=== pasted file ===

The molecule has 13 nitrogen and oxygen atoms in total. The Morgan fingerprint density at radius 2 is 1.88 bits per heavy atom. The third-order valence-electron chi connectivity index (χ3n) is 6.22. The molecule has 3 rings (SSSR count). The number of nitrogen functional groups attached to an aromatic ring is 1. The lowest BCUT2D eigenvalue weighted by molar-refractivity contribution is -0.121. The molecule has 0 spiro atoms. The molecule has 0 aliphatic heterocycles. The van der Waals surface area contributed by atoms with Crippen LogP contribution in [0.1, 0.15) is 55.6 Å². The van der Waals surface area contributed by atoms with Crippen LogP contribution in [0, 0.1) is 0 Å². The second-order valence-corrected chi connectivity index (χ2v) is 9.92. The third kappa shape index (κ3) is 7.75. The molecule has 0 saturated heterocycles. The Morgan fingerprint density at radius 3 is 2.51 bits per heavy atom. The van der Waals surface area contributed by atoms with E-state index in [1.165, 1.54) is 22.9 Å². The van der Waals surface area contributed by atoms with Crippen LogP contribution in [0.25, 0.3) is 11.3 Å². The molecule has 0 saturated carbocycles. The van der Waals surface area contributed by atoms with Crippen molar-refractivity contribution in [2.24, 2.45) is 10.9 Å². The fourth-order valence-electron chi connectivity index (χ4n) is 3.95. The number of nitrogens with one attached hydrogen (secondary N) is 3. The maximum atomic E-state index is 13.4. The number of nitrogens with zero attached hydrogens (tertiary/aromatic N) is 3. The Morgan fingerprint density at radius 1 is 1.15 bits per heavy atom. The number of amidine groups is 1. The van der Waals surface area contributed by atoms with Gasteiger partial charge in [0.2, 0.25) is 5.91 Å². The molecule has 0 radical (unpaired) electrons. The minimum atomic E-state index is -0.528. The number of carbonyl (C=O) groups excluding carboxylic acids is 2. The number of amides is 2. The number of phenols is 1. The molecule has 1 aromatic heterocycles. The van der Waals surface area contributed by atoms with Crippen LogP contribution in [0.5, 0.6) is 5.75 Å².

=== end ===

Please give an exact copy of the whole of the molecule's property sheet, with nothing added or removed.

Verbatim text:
The molecule has 13 nitrogen and oxygen atoms in total. The Morgan fingerprint density at radius 2 is 1.88 bits per heavy atom. The third-order valence-electron chi connectivity index (χ3n) is 6.22. The molecule has 3 rings (SSSR count). The number of nitrogen functional groups attached to an aromatic ring is 1. The lowest BCUT2D eigenvalue weighted by molar-refractivity contribution is -0.121. The molecule has 0 spiro atoms. The molecule has 0 aliphatic heterocycles. The van der Waals surface area contributed by atoms with Crippen LogP contribution in [0.1, 0.15) is 55.6 Å². The van der Waals surface area contributed by atoms with Crippen LogP contribution in [0, 0.1) is 0 Å². The second-order valence-corrected chi connectivity index (χ2v) is 9.92. The third kappa shape index (κ3) is 7.75. The molecule has 0 saturated heterocycles. The Morgan fingerprint density at radius 3 is 2.51 bits per heavy atom. The van der Waals surface area contributed by atoms with E-state index in [1.165, 1.54) is 22.9 Å². The van der Waals surface area contributed by atoms with Crippen LogP contribution in [0.25, 0.3) is 11.3 Å². The molecule has 0 saturated carbocycles. The van der Waals surface area contributed by atoms with Crippen molar-refractivity contribution in [2.24, 2.45) is 10.9 Å². The fourth-order valence-electron chi connectivity index (χ4n) is 3.95. The number of nitrogens with one attached hydrogen (secondary N) is 3. The maximum atomic E-state index is 13.4. The number of nitrogens with zero attached hydrogens (tertiary/aromatic N) is 3. The Morgan fingerprint density at radius 1 is 1.15 bits per heavy atom. The number of amidine groups is 1. The van der Waals surface area contributed by atoms with Gasteiger partial charge in [0.2, 0.25) is 5.91 Å². The molecule has 0 radical (unpaired) electrons. The minimum atomic E-state index is -0.528. The number of carbonyl (C=O) groups excluding carboxylic acids is 2. The number of amides is 2. The number of phenols is 1. The molecule has 1 aromatic heterocycles. The van der Waals surface area contributed by atoms with Crippen LogP contribution in [0.5, 0.6) is 5.75 Å².